University of Miami
Coral Gables has the University of Miami. It’s unfair that some universities have campuses and gardens like this… I would really like to study in this place.
Back in Coral Gables, it’s time to relax in the Venetian pool. This must be the most beautiful public swimming-pool in the world. The Venetian Pool opened in 1924 as a part of the plan George Merrick had for Coral Gables.
The pool was built on coral rocks that still border it and the fresh pool water comes from a natural spring.
There are two waterfalls for you to enjoy, and cave-like grottoes to swim in.
The houses, the loggias and the towers are all built in a Venetian style and there’s a beautiful Italian bridge to a small island.
Celebrities and movie stars have been visiting the Venetian Pools and concerts and special occasions are being arranged here.
And what surprised me: this little water paradise is open for anybody and in addition at a low cost, yet small children are not allowed.
Southern Coral Gables
The souther part of Coral Gables is full of hidden canals and pretty palm-fringed streets. We took the Old Cutler Road to Matheson Hammock State Park.
Matheson Hammock State Park
Matheson Hammock State Park has short walking trails in the hammock where you can see crooked mahogany trees growing in the water.
The State Park has a man made atoll pool that is flushed by the tide and a pretty white beach, but at the time we visited the water wasn’t clean as we had supposed so we were happy that we had been in the Venetian Pools just an hour ago.
From here you can head back towards Miami and have a short stop in Coconut Grove.
Coconut Grove is a mixed area with different populations, stylish homes next to a more original Bahamian community.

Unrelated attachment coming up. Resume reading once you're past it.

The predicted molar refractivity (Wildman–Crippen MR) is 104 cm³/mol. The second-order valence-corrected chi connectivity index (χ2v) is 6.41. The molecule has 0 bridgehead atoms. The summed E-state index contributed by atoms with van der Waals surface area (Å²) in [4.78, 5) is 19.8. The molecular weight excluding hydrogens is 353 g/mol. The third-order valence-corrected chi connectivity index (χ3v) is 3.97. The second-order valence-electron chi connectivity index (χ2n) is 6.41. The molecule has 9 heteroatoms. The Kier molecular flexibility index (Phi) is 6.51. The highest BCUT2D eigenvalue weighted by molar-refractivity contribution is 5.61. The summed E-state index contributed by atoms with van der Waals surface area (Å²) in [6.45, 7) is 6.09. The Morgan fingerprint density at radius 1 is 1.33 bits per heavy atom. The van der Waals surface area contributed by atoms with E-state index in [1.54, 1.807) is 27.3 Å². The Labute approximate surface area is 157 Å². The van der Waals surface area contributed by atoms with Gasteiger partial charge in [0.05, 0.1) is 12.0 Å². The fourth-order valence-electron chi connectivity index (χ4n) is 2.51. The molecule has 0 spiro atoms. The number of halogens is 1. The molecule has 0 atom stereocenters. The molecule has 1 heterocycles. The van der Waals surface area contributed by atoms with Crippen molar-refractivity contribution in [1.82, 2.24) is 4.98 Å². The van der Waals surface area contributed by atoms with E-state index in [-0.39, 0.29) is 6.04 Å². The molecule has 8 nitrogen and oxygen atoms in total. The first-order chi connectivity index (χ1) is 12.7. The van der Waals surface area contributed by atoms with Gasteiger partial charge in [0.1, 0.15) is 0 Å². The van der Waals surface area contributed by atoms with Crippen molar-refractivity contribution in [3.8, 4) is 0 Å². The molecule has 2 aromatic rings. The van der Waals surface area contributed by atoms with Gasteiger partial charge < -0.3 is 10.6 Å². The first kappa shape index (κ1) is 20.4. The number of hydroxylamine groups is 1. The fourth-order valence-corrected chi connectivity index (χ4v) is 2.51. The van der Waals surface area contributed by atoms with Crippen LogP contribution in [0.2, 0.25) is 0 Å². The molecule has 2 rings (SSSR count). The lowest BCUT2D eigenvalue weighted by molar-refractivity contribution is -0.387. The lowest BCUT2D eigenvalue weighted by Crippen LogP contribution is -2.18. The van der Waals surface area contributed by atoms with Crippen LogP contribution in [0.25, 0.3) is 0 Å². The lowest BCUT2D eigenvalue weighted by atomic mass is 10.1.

The center, Coconut Grove Village is an outdoor shopping-mall with popular restaurants and evening life. Try Johnny Rockets burgers opposite the mall!
Key Biscayne is another wealthy area with luxurious houses. It is an island connected with Miami by a high bridge where you get great views of downtown Miami. Drive along the famous Key Biscayne Harbor Drive and see all the luxury that exists here.
Key Biscayne is a residential area with some great beaches, but there’s also the Miami Sea Aquarium and the Bill Baggs State Park at the south end of the island.
Bill Baggs State Park
The Bill Baggs State Park has a beach, walking paths and a historic lighthouse that was built back in 1825. The lighthouse is the oldest standing structure in the Miami-Dade County.
Did you know that Key Biscayne has one of the best beaches in Miami, Crandon Park? Crandon Park is 5 kilometres long and shaded with palms.
Hobie Island Beach Park
And Key Biscayne has one more beach, a small sandy beach on the sheltered lagoon side that has calm waters. The Hobie Island Beach Park has calm waters so it’s good to swim and in addition it is a good place for evening views of Miami downtown.
Little Havana is the center of the huge Cuban community in Miami. It is an area where many Hispanic groups live.
In fact 70 per cent of Miami’s population speak Spanish as their first language, and in shops and restaurants all over Miami you sometimes have to speak Spanish to get understood. Spanish is spoken more than English.
Go and walk the streets and feel the atmosphere and taste some good Cuban food. Calle Ocho (SW 8th Street) is the main street of Little Havana.
After a delicious Cuban dinner (recommend!) it may be time to finish your Miami sightseeing for the day and drive back to your hotel. From the freeway you can see the evening lights of downtown Miami: